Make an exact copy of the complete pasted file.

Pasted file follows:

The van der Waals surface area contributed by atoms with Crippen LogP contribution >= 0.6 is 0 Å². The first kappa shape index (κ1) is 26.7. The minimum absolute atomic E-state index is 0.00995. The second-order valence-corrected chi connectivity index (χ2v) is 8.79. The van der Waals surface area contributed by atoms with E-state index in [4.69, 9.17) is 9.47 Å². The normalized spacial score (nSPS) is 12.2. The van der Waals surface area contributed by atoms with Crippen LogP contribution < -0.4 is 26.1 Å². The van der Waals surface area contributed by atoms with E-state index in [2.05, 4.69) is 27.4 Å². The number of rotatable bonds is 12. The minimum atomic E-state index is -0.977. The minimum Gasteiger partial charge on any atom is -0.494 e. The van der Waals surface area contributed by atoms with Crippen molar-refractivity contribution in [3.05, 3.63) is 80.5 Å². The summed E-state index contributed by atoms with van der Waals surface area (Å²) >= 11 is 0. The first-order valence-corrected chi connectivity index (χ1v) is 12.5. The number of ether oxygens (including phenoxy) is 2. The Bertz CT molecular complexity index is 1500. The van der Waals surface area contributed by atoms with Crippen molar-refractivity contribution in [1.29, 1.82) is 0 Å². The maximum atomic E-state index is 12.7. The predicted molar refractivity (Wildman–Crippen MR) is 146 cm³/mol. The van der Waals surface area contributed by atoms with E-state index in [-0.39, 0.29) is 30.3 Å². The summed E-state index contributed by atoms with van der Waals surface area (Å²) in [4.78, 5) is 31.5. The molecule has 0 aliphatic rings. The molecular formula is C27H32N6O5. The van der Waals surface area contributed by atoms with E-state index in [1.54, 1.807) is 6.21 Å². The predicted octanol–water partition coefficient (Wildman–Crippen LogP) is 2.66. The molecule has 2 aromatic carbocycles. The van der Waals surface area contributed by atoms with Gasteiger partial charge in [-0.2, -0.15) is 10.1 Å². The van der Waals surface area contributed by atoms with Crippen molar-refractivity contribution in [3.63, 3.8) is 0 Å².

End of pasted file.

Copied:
The van der Waals surface area contributed by atoms with Crippen LogP contribution >= 0.6 is 0 Å². The first kappa shape index (κ1) is 26.7. The minimum absolute atomic E-state index is 0.00995. The second-order valence-corrected chi connectivity index (χ2v) is 8.79. The van der Waals surface area contributed by atoms with E-state index in [4.69, 9.17) is 9.47 Å². The normalized spacial score (nSPS) is 12.2. The van der Waals surface area contributed by atoms with Crippen LogP contribution < -0.4 is 26.1 Å². The van der Waals surface area contributed by atoms with E-state index in [2.05, 4.69) is 27.4 Å². The number of rotatable bonds is 12. The minimum atomic E-state index is -0.977. The minimum Gasteiger partial charge on any atom is -0.494 e. The van der Waals surface area contributed by atoms with Crippen molar-refractivity contribution in [3.05, 3.63) is 80.5 Å². The summed E-state index contributed by atoms with van der Waals surface area (Å²) >= 11 is 0. The first-order valence-corrected chi connectivity index (χ1v) is 12.5. The number of ether oxygens (including phenoxy) is 2. The Bertz CT molecular complexity index is 1500. The van der Waals surface area contributed by atoms with Crippen molar-refractivity contribution in [1.29, 1.82) is 0 Å². The maximum atomic E-state index is 12.7. The predicted molar refractivity (Wildman–Crippen MR) is 146 cm³/mol. The van der Waals surface area contributed by atoms with E-state index in [-0.39, 0.29) is 30.3 Å². The summed E-state index contributed by atoms with van der Waals surface area (Å²) in [4.78, 5) is 31.5. The molecule has 0 aliphatic rings. The molecular formula is C27H32N6O5. The van der Waals surface area contributed by atoms with E-state index in [1.54, 1.807) is 6.21 Å². The predicted octanol–water partition coefficient (Wildman–Crippen LogP) is 2.66. The molecule has 2 aromatic carbocycles. The van der Waals surface area contributed by atoms with Gasteiger partial charge in [-0.2, -0.15) is 10.1 Å². The van der Waals surface area contributed by atoms with Crippen molar-refractivity contribution in [3.63, 3.8) is 0 Å².